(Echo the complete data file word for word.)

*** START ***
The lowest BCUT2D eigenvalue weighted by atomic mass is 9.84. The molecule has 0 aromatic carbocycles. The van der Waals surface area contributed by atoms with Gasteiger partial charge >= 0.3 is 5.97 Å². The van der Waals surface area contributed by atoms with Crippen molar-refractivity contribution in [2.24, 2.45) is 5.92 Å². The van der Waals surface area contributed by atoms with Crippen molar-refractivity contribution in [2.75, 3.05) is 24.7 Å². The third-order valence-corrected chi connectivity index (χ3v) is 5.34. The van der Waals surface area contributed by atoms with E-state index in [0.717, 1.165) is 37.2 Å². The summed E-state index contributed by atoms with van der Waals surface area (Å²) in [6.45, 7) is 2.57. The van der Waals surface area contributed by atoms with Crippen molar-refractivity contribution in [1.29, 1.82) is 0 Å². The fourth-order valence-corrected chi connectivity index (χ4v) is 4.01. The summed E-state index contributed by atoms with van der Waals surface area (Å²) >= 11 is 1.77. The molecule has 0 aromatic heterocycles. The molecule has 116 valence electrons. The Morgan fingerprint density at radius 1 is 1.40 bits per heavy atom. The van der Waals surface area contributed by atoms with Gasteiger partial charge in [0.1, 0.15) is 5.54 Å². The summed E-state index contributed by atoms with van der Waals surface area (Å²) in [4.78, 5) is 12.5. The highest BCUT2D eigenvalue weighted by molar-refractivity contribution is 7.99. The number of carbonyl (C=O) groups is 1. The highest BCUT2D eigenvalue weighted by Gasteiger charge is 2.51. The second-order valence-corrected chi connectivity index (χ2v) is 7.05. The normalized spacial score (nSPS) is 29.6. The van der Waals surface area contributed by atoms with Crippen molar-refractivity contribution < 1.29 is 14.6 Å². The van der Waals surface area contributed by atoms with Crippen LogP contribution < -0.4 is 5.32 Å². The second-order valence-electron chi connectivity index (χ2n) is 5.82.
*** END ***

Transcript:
The lowest BCUT2D eigenvalue weighted by atomic mass is 9.84. The molecule has 0 aromatic carbocycles. The van der Waals surface area contributed by atoms with Gasteiger partial charge >= 0.3 is 5.97 Å². The van der Waals surface area contributed by atoms with Crippen molar-refractivity contribution in [2.24, 2.45) is 5.92 Å². The van der Waals surface area contributed by atoms with Crippen molar-refractivity contribution in [2.75, 3.05) is 24.7 Å². The third-order valence-corrected chi connectivity index (χ3v) is 5.34. The van der Waals surface area contributed by atoms with E-state index in [0.717, 1.165) is 37.2 Å². The summed E-state index contributed by atoms with van der Waals surface area (Å²) in [6.45, 7) is 2.57. The van der Waals surface area contributed by atoms with Crippen molar-refractivity contribution in [1.29, 1.82) is 0 Å². The fourth-order valence-corrected chi connectivity index (χ4v) is 4.01. The summed E-state index contributed by atoms with van der Waals surface area (Å²) >= 11 is 1.77. The molecule has 0 aromatic heterocycles. The molecule has 116 valence electrons. The Morgan fingerprint density at radius 1 is 1.40 bits per heavy atom. The van der Waals surface area contributed by atoms with Gasteiger partial charge in [0.1, 0.15) is 5.54 Å². The summed E-state index contributed by atoms with van der Waals surface area (Å²) in [4.78, 5) is 12.5. The highest BCUT2D eigenvalue weighted by molar-refractivity contribution is 7.99. The number of carbonyl (C=O) groups is 1. The highest BCUT2D eigenvalue weighted by Gasteiger charge is 2.51. The second-order valence-corrected chi connectivity index (χ2v) is 7.05. The normalized spacial score (nSPS) is 29.6. The van der Waals surface area contributed by atoms with Crippen molar-refractivity contribution < 1.29 is 14.6 Å². The van der Waals surface area contributed by atoms with Crippen LogP contribution < -0.4 is 5.32 Å². The second-order valence-electron chi connectivity index (χ2n) is 5.82.